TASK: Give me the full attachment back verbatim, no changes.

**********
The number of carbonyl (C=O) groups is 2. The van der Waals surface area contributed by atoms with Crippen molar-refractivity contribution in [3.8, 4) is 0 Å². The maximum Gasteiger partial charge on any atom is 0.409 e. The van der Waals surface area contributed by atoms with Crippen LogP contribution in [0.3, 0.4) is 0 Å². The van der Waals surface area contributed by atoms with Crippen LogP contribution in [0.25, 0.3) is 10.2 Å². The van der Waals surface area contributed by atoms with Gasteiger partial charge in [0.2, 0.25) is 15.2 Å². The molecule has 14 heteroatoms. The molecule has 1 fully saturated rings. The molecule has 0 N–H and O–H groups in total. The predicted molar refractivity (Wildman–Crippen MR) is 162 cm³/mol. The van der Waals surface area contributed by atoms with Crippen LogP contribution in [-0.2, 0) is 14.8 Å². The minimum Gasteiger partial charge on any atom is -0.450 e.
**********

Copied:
The number of carbonyl (C=O) groups is 2. The van der Waals surface area contributed by atoms with Crippen molar-refractivity contribution in [3.8, 4) is 0 Å². The maximum Gasteiger partial charge on any atom is 0.409 e. The van der Waals surface area contributed by atoms with Crippen LogP contribution in [0.3, 0.4) is 0 Å². The van der Waals surface area contributed by atoms with Crippen LogP contribution in [0.25, 0.3) is 10.2 Å². The van der Waals surface area contributed by atoms with Gasteiger partial charge in [0.2, 0.25) is 15.2 Å². The molecule has 14 heteroatoms. The molecule has 1 fully saturated rings. The molecule has 0 N–H and O–H groups in total. The predicted molar refractivity (Wildman–Crippen MR) is 162 cm³/mol. The van der Waals surface area contributed by atoms with Crippen LogP contribution in [-0.2, 0) is 14.8 Å². The minimum Gasteiger partial charge on any atom is -0.450 e.